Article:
Maybe safety should be more secure THROUGHOUT the campus? Where can I buy that decal?

    —“For those opting to purchase the EL deck parking, the difference between the UMW lot parking ($200) and EL deck parking is only an additional $39 a month for this upgraded service.”

    $39 a month…Really? How about $1.30 per day… No wait! Less than 6 cents per hour!! Susan, you don’t have to break it down for us and you don’t have to sell this “upgraded service” to us via interview. Why don’t you just throw in 3 free months of HBO.

    But more importantly!… I can honestly say that during my years here at UMW, for the first time I am actually fearing for my safety around this campus. What doesn’t make me feel any safer in places like Eagle Village is when I visit and see the security guards sitting on the curb. Are you on your break? How about somebody fix this…Administration?

  6. Justus

    UMW has done little to make students feel safer, because they recognize fear as an oppurtunity to “sell safety”

  7. Val

    And in the face of major budget cutbacks they want to sell everything they can! So why not sell safety!

  8. Robbie

    This article is biased more than a free donut day but only for people aged 55. There is no story or article about the commuter population. Its always steal the commuter parking spots for the resident life, steal them away for the teachers, steal them away so an incoming football team has a place to park(WE DONT HAVE ONE!!!). i havent even seen an article about the commuter students parking space being taken away (1/4th of it) and yet when mary washington increases tuition the bullet has dozen of articles reviews and what not. Why doesnt mary washington take a giant sign that says “commuters not welcome” everywhere and get it done already.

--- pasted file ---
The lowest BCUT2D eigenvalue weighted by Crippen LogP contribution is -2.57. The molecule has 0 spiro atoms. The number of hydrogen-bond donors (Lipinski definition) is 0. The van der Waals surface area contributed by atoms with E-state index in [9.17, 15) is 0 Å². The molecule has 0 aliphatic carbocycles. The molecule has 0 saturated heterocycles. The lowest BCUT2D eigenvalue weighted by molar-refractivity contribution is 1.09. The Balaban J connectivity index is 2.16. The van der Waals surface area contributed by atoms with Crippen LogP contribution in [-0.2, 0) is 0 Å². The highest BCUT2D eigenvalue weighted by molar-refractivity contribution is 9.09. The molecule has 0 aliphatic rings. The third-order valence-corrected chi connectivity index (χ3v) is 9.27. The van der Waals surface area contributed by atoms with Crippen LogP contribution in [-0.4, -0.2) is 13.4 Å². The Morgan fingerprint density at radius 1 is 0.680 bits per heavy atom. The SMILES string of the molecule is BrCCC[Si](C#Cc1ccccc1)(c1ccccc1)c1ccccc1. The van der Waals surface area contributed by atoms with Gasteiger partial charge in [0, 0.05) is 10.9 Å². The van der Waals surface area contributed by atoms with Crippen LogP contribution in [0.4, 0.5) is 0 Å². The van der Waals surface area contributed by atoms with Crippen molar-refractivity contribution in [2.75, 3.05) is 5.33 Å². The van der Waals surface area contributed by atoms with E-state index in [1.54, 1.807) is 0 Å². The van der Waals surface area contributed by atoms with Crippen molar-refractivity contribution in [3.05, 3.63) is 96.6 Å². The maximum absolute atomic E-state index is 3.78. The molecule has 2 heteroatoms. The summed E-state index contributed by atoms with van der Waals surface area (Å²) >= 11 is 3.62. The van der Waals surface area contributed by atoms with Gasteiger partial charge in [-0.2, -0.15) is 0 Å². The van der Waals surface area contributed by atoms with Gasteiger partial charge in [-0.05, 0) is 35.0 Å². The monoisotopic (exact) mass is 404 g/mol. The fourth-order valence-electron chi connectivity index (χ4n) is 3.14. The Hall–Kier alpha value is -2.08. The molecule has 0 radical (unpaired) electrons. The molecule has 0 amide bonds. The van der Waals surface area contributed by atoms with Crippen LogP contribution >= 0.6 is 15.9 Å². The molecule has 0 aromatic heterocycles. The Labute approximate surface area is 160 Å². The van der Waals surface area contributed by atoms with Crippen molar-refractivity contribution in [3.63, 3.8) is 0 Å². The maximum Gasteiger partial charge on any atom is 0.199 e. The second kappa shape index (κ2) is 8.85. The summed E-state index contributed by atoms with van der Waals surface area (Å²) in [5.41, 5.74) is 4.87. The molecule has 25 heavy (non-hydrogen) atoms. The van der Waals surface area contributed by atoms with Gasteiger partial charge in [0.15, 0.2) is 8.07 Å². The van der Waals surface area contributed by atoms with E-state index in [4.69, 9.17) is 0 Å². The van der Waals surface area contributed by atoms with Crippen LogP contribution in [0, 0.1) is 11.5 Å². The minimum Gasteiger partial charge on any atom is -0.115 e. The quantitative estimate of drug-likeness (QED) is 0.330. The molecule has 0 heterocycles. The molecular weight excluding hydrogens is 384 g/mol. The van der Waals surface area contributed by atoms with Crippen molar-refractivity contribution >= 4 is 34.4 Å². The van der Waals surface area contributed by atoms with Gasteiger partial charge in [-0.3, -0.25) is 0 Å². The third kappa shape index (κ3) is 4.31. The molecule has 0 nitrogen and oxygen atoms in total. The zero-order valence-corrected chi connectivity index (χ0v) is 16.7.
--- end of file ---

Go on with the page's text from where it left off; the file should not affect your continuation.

9. Mary-Kathryn

    The issue, as Ive said before here and I’ll say one more time– is not whether or not I have the ability to walk–that was one sentence out of my comment yet there are those here who latched onto it. I assume for lack of anything better to add to the conversation. Which is a shame because commuter safety and the ability to park at the university, in order to get to classes on time, is a very real issue.

    The issue with walking from one end of campus to the other was concerned with safety and the frustration over so many commuter parking spaces being taken by those who should not be parking in those spaces in the first place.

    But lucky for me I am no longer forced to deal daily with such inadequate facilities Hopefully this conversation can be steered in a direction that will give the administration a wake–up call before someone else is harmed in the garage or elsewhere on campus due to the debacle that is the parking situation.